“Today’s topic, put plainly, is God. I was talking to my dad this week. He asked what my topic was this
weekend. I said, “God.”
To which he said, “Isn’t that what you talk about every week?”
Yes, but we want to zero in on one aspect of God that you hear from time to time, but quite frankly, it can sound confusing.
What is the Trinity?
It’s the TRI – UN God. Tri means three. UN – means 1. Tri-un or Trinity means 3 in 1. I can wrap my brain around 3. I can wrap my brain around 1. Try to do both at the same time, though, and we’ve got a mathematical contradiction. I don’t do 3 AND 1, I do 3 OR 1. I get 3 gods or I get 1 god, but I don’t get a god who is 3 in 1. That’s a bit odd.
Scripture is very clear, from it’s earliest writings: ‘Hear, O Israel: The LORD our God, the LORD is one.’” – Deuteronomy 6:4
‘Jesus said to them, “My Father is always at work to this very day, and I, too, am working.”’ – John 5:17-18
For this reason the religious leaders tried all the harder to kill him: not only was he breaking the Sabbath, but he was even calling God his own Father, making himself equal with God.
What’s John saying? He’s giving us the implication of being God’s son. He’s giving definition to the title: Son of God. He’s telling us what it means, what’s implied, what is inherent in being the Son of God. John was saying, ‘Let me tell you why these people didn’t like his claim to be God’s son. They didn’t like it, because a claim of being God’s son is a claim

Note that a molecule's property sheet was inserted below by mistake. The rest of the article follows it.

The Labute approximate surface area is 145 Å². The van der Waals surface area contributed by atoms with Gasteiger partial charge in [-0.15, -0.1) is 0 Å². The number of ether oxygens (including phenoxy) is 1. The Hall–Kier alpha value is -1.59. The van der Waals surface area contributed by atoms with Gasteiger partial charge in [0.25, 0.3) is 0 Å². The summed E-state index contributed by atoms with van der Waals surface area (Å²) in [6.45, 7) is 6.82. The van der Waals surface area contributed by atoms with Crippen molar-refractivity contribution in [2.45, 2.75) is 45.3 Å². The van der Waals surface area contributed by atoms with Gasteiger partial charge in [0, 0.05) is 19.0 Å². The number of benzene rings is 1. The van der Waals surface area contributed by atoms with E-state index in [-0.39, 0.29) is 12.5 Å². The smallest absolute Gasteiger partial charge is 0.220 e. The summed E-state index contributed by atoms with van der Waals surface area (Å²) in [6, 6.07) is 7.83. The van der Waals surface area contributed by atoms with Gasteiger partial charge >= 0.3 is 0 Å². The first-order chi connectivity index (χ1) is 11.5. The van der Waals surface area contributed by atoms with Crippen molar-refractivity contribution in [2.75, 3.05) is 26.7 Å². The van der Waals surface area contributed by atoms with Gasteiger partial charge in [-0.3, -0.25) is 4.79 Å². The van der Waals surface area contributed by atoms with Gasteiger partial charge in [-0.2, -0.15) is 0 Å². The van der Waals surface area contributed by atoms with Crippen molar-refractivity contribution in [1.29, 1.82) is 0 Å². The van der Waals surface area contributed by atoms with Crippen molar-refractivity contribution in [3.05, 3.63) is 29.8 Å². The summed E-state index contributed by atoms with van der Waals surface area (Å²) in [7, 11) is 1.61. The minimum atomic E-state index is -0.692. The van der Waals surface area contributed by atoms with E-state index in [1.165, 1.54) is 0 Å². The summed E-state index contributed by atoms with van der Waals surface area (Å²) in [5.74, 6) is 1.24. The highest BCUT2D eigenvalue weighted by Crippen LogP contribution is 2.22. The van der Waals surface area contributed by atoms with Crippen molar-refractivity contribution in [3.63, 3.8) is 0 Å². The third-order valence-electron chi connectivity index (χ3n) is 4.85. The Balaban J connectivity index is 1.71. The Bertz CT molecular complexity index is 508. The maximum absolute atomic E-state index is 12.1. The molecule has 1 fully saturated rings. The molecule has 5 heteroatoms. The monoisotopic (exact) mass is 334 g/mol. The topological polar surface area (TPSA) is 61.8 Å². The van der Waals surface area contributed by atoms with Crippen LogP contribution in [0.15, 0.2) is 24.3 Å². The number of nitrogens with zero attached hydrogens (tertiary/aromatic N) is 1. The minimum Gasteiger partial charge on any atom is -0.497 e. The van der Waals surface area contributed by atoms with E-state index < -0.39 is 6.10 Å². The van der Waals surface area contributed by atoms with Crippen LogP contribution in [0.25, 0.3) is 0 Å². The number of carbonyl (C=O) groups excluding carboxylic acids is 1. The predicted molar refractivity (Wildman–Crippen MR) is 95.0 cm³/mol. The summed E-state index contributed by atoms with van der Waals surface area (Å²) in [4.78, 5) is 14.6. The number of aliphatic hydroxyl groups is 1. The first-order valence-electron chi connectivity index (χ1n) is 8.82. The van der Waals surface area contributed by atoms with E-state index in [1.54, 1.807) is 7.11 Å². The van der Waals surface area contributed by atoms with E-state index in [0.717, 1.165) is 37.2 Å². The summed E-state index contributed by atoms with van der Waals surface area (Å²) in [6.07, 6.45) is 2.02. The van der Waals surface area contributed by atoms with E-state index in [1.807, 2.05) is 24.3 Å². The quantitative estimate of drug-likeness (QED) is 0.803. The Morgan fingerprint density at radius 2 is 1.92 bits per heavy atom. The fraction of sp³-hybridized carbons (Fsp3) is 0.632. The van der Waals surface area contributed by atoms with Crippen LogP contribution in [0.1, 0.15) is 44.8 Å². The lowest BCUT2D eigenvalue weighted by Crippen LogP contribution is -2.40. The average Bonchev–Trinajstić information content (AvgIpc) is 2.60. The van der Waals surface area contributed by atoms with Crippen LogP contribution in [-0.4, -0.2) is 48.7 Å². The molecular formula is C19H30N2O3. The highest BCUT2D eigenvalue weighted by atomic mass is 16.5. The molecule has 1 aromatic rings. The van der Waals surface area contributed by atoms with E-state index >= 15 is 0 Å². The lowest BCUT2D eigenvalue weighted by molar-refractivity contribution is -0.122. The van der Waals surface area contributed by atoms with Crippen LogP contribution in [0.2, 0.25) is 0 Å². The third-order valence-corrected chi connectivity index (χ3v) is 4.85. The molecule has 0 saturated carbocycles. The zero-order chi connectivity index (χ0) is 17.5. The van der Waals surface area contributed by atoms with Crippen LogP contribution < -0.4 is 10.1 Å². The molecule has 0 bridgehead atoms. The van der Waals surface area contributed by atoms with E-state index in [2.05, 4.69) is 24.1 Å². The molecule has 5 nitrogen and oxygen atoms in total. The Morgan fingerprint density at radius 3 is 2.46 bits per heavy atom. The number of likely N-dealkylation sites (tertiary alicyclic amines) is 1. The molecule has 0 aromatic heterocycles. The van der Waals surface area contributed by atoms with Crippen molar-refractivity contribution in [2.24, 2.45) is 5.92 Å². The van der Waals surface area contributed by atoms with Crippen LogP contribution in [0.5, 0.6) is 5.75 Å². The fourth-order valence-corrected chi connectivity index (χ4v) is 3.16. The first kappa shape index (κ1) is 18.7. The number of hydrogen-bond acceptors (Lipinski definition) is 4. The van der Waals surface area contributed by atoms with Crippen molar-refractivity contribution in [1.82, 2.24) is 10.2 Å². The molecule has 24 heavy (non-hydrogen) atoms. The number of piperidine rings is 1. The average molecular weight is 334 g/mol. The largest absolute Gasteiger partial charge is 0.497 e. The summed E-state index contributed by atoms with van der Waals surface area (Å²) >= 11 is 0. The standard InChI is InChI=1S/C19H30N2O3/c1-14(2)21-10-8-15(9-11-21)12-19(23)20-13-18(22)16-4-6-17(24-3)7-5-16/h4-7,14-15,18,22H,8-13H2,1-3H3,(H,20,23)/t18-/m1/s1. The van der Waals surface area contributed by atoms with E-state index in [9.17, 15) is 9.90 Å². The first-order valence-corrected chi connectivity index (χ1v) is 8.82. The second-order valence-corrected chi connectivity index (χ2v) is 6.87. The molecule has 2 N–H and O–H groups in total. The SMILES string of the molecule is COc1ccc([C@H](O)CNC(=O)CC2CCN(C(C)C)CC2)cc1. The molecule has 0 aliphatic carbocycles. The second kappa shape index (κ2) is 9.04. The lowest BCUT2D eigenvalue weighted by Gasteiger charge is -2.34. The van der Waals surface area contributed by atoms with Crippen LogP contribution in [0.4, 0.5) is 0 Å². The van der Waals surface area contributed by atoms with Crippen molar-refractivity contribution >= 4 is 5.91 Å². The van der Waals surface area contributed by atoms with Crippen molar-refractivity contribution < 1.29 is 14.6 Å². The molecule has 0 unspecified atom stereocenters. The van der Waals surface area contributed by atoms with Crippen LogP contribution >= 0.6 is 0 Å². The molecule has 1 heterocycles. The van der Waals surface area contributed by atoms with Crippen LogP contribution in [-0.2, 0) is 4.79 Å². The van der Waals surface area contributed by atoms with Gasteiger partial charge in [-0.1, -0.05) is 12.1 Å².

of being of the same stuff as God, a claim of being cut from the same cloth, as God, a claim of being one with God, and to their ears, this was blasphemy.’
Scripture teaches the solidarity of humanity, the oneness of humanity, but it also teaches our distinction from each other. We are individually accountable before God, for example.
You might say we are many, but we are one. Similarly, there is a oneness and a distinction within the Father, Son, and
Holy Spirit. They are of the same stuff, but they are distinct from each other.
Their threeness and their oneness refer to different aspects of God. If their threeness and their oneness referred to the same aspect of their being, this would be a contradiction, but Scripture doesn’t teach it that way. From one aspect, I’m of the same stuff as my dad, and am one with him. From another aspect, I’m distinct from my dad, I’m my own person.
As it is with my father, so it is with God the Father and God the son. They are distinct, but they are of the same stuff.
The Trinity isn’t then some abstract academic conversation about doctrine, but it’s a window into both God and humanity.
How is it that Scripture describes God?
One grouping of descriptions would be passages that describe God being beyond us, being over there, holding a vantage point you and I don’t have: ‘God is in heaven and you are on earth, so let your words be few.’ Ecclesiastes 5:2
And as corrective as that sounds, it brings me comfort. Why would my words be few? Because God has a perspective you and I don’t have, and quite frankly, I’m glad somebody’s got that perspective. Or put another way, God says, ‘I’m the Father. I’m over here, I’ve got a vantage point you don’t have, be still. It may seem to be raging out of control, but I’m the Father, I’m the shepherd. I have a plan. You can be still.’
Jesus was sent by the Father. He crossed over. He came down to get involved in this mess. He’s come to be a liberator…a freedom fighter…a healer. He’s not just over there. He’s over here. He’s involved. He’s available.
I don’t just need the son of God to come over here. I don’t just need to know he was here 2000 years ago. I need help and guidance today.
‘Since we live by the Spirit, let us keep in step with the Spirit.’ – Galatians 5:25
God is both over there, and right here. God is above all, and who then gets involved in all. God has revealed himself in a way that maps directly onto the needs of humanity.”